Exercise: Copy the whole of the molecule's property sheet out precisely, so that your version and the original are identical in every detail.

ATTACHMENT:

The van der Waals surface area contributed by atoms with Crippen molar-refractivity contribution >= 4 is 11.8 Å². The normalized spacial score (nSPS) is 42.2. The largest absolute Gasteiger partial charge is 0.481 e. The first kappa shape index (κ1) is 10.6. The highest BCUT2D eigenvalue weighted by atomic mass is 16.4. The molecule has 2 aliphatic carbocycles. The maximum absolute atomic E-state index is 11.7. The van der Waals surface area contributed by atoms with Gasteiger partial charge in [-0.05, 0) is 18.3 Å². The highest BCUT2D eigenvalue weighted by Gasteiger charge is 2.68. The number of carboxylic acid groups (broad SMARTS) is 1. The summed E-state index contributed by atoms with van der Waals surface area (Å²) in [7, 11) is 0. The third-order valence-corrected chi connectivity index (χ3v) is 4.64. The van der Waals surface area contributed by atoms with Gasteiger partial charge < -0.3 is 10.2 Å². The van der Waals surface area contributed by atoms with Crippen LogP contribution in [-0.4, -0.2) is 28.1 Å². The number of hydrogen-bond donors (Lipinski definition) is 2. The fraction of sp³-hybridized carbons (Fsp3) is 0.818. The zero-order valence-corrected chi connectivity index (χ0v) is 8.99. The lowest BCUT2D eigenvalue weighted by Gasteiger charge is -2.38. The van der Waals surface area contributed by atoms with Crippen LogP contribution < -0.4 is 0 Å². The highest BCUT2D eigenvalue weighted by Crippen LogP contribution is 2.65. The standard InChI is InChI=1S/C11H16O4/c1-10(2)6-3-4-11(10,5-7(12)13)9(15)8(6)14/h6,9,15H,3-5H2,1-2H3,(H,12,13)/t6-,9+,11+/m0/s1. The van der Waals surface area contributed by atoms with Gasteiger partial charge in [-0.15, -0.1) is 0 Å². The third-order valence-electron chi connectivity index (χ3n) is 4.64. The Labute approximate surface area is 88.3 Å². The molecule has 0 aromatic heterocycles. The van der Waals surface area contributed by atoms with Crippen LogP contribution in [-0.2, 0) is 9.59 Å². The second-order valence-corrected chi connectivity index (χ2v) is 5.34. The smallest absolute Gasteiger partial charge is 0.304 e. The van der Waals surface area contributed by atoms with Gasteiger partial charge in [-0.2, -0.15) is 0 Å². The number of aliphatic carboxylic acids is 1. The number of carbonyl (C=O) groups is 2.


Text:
The van der Waals surface area contributed by atoms with Crippen molar-refractivity contribution >= 4 is 11.8 Å². The normalized spacial score (nSPS) is 42.2. The largest absolute Gasteiger partial charge is 0.481 e. The first kappa shape index (κ1) is 10.6. The highest BCUT2D eigenvalue weighted by atomic mass is 16.4. The molecule has 2 aliphatic carbocycles. The maximum absolute atomic E-state index is 11.7. The van der Waals surface area contributed by atoms with Gasteiger partial charge in [-0.05, 0) is 18.3 Å². The highest BCUT2D eigenvalue weighted by Gasteiger charge is 2.68. The number of carboxylic acid groups (broad SMARTS) is 1. The summed E-state index contributed by atoms with van der Waals surface area (Å²) in [7, 11) is 0. The third-order valence-corrected chi connectivity index (χ3v) is 4.64. The van der Waals surface area contributed by atoms with Gasteiger partial charge < -0.3 is 10.2 Å². The van der Waals surface area contributed by atoms with Crippen LogP contribution in [-0.4, -0.2) is 28.1 Å². The number of hydrogen-bond donors (Lipinski definition) is 2. The fraction of sp³-hybridized carbons (Fsp3) is 0.818. The zero-order valence-corrected chi connectivity index (χ0v) is 8.99. The lowest BCUT2D eigenvalue weighted by Gasteiger charge is -2.38. The van der Waals surface area contributed by atoms with Crippen LogP contribution < -0.4 is 0 Å². The highest BCUT2D eigenvalue weighted by Crippen LogP contribution is 2.65. The standard InChI is InChI=1S/C11H16O4/c1-10(2)6-3-4-11(10,5-7(12)13)9(15)8(6)14/h6,9,15H,3-5H2,1-2H3,(H,12,13)/t6-,9+,11+/m0/s1. The van der Waals surface area contributed by atoms with Gasteiger partial charge in [-0.15, -0.1) is 0 Å². The third-order valence-electron chi connectivity index (χ3n) is 4.64. The Labute approximate surface area is 88.3 Å². The molecule has 0 aromatic heterocycles. The van der Waals surface area contributed by atoms with Crippen LogP contribution in [-0.2, 0) is 9.59 Å². The second-order valence-corrected chi connectivity index (χ2v) is 5.34. The smallest absolute Gasteiger partial charge is 0.304 e. The van der Waals surface area contributed by atoms with Gasteiger partial charge in [-0.2, -0.15) is 0 Å². The number of aliphatic carboxylic acids is 1. The number of carbonyl (C=O) groups is 2.